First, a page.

Clipping at -6db

I’m recording voice with the following equipment:

Zoom H5 digital recorder
FetHead in-line preamp
Sennheiser e835 dynamic mic

When recording through XLR, I’m puzzled by the fact that clipping occurs around -6db (as measured with the Zoom’s internal meter), and at 0db when recording through the built-in XY mic. The problem is that -6 isn’t a very loud source and it must be boosted in post, which is problematic for live podcasts, for example.

In fact. Yes that’s a problem. What happens if you take the FETHead out of the system? Dynamic (moving coil) microphones are almost impossible to break and the Zoom is a respected recorder. That leaves…

I’m perfectly clear the volume is going to go down, but does the clip point move? If you yell (Do Not Blow) into the microphone can you hit the expected clip points? I expect the clip point to return to normal.

I’m going to look up the FETHead. I’ve never met it. Most In-Line preamps need 48volt phantom power. Is there something there? Looking.


There it is.
Screen Shot 2018-01-25 at 16.39.55.png
Make sure your Zoom is set for 48v phantom power.


Actually I’ve solved this one. I had the “mono mix” function enabled, which seems to have a built-in pad. Disabling it did the trick. Also, when recording via USB, you must choose the “multitrack” option instead of “stereo” because stereo automatically activates the 6db pad. Of course there’s nothing about this in the manual.

As for the fethead, I’m not very impressed. It does boost the gain, but when you boost the audio in post without the fethead, the noise is only marginally worse. So the fethead doesn’t reduce noise, at least with the h5, it just adds gain. Either the h5’s preamp is quieter than I thought or the fethead is adding its own noise.

Noise floor is around -62 when speaking two inches from the mic, and -55 when speaking 4 inches away. (Measure with the ACX tool.) I’m still trying to understand the SNR concept. I’m recording in a booth with no ambient noise except my quiet laptop computer, which a cardioid dynamic shouldn’t hear. So why is the noise floor higher when speaking 4 inches from the mic than 2 inches?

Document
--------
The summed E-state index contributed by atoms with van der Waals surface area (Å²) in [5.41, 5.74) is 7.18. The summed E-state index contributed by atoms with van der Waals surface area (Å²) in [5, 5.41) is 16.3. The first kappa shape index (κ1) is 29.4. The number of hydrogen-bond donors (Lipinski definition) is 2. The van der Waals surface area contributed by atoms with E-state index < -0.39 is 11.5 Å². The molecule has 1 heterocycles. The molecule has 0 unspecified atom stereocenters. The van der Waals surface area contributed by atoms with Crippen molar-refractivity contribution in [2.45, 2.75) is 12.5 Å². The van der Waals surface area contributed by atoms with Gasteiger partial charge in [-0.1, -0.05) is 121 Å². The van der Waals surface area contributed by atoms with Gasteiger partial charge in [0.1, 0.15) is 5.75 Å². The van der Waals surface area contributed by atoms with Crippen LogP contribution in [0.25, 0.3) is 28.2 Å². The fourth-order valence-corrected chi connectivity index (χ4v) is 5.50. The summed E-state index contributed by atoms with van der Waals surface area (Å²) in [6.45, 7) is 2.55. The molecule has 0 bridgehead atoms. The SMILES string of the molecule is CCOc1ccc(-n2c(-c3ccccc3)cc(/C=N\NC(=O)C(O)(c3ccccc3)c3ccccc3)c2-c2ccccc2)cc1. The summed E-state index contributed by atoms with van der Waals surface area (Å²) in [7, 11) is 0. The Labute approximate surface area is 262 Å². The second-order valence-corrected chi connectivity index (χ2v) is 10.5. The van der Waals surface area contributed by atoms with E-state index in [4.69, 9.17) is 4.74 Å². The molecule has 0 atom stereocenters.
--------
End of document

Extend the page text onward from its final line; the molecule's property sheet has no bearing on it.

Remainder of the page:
I had the “mono mix” function enabled, which seems to have a built-in pad.

Mono Mix on the Zoom? I didn’t know the Zoom had that. That’s not an unusual feature of mono mix. It assumes you’re feeding both inputs and want to produce a mixdown to one sound channel without overload distortion.

So the fethead doesn’t reduce noise,

Noise is determined by the first thing the microphone signal hits. Noise will never get any better than that save post production noise removal, etc., which can have the problem of distorting the sound.

From the advertisement my impression is they’re solving the very common problem of “running out” when you try to make level with a dynamic or ribbon microphone. I have a Shure USB microphone adapter that I have never used at any setting but full up. I finally gave up and put it in the garage. As I wrote to the company, I would kill for ten dB more gain on this thing.

All of these devices have one common goal: prevent you from sending it back. If they overload, they will produce distorted audio which is immediately apparent. But if they have restrained volume, you will automatically assume you are doing something wrong and mess with it for an extended time, but not send it back.

When I use my sound mixer, there are three different places to set volume and two places to tell if the sound is distorted.

I know you’re itching to run right out and get one of these, right? I shot a panel discussion once where I set everything up and was ready to sit there and ride levels to make sure nothing crazy happened. Everybody else in the room assumed I was going to stand up and go do something else. It doesn’t work that way with non-automatic systems.

my quiet laptop computer, which a cardioid dynamic shouldn’t hear

But even if it does, unless you move something, it should be constant.

Automation can pop up when you’re least expecting it. Does the Zoom have Automatic Gain Control? If it does, your voice will seem to be relatively constant (independent of distance) but the noise level will pump. They do that. The goal is to keep your voice constant, not manage the noise.

All that and you can fake out ACX Check. ACX Check looks for the quietest half-second of performance and measures that for noise. If there is no quiet half-second it measures what it can get. So for accurate readings, you should freeze and hold your breath for a second to give the tool a fighting chance.

A recent audiobook reader submitted multiple test clips with room tone (background noise) segments and not once was quiet during the whole segment. Shuffling, tapping, breathing, gasping, scratching and mouth ticking the whole thing. Unsurprisingly, the “noise” wandered all over the place.